Evergrande set for restructuring, with no word on first formal default

A housing complex is in Beijing.

Analysts say that Evergrande is going to restructure its debt, which would include all of its offshore public bonds and private debt.

The troubled real estate developer, swamped by $300 billion of liabilities, said Tuesday that it is setting up a risk management committee which will help mitigate and eliminate future risks for the firm. The world's most indebted property developer is having difficulty raising funds to pay suppliers.

The developments lifted its shares from a record low and they bounced back on Tuesday. The stock of other Hong Kong-listed property firms jumped as well.

Sentiment has been boosted by China's move toward easing. The reserve requirement ratio, or the amount of cash that banks must hold as reserves, will be cut for the second time this year. That frees up more than two hundred billion dollars to boost growth.

St. James's Place head of Asia investment advisory and communications Martin Hennecke told CNBC on Tuesday that a restructuring of Evergrande's offshore public bonds and private debt obligations will be taking place soon.

The bonds of Jumbo Fortune and Scenery Journey are likely to be private debt obligations, according to Luther Chai of CreditSights.

The 30-day grace period ended Monday, and there was no word from the developer on whether it had paid any interest. Analysts said it was unlikely that the interest would be paid. Evergrande plans to engage with offshore creditor to come up with a viable restructuring plan.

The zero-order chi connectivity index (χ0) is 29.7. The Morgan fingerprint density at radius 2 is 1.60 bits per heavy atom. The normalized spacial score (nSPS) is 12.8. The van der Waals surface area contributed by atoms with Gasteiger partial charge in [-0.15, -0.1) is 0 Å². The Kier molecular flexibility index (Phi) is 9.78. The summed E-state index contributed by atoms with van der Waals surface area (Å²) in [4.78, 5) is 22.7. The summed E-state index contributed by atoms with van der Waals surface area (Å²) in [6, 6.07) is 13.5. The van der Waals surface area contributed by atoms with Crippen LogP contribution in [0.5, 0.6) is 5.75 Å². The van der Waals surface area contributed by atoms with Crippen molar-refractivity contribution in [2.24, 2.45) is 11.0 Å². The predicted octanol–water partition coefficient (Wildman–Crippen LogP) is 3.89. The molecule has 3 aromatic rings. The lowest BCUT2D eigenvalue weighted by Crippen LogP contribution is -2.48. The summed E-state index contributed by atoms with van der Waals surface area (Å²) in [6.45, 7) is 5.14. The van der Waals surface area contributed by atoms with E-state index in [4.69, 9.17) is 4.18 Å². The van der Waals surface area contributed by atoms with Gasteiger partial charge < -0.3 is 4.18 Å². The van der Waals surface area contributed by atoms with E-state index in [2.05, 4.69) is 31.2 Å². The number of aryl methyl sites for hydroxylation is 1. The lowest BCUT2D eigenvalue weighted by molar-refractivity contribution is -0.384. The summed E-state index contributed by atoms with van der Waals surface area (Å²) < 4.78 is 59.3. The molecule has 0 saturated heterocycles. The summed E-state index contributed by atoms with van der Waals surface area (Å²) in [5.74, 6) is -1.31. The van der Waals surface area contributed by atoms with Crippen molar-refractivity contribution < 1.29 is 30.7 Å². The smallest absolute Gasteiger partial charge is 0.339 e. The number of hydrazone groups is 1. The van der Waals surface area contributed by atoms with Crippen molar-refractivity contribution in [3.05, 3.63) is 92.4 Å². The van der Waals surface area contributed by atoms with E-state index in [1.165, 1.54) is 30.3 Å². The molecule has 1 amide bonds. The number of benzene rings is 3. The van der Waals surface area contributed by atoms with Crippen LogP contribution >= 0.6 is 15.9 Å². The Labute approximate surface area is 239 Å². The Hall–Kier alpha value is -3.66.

It would be the first time that a firm would default if it did so, as it has managed to make the last few interest payments at the last minute.

Analysts said that China's shift toward monetary policy easing would help the troubled real estate market.

Chinese policymakers have shifted their rhetoric recently, with an emphasis on easing, which includes the reserve requirement ratio cut, a wider easing of curbs on the real estate sector, and a pledge for stabilization in 2022.

The current crisis is caused by the government's tough stance on reducing debt and other tightening in the real estate sector.

The PBOC decision was followed by a statement from the communist party central committee that said they would try to stabilizing the economy in the next few years.

The real estate sector in China has been hit by the government's moves to tame debt. The authorities implemented the three red lines policy last year. The policy places a limit on debt in relation to the firm's cash flows, assets and capital levels. After years of growth, that started to rein in developers.

Concerns about a potential spillover into the rest of China's real estate industry or even the broader economy have roiled global markets. Other Chinese real estate developers started showing signs of strain as the debt crisis unfolded, with some missing interest payments and others defaulting on their debt altogether.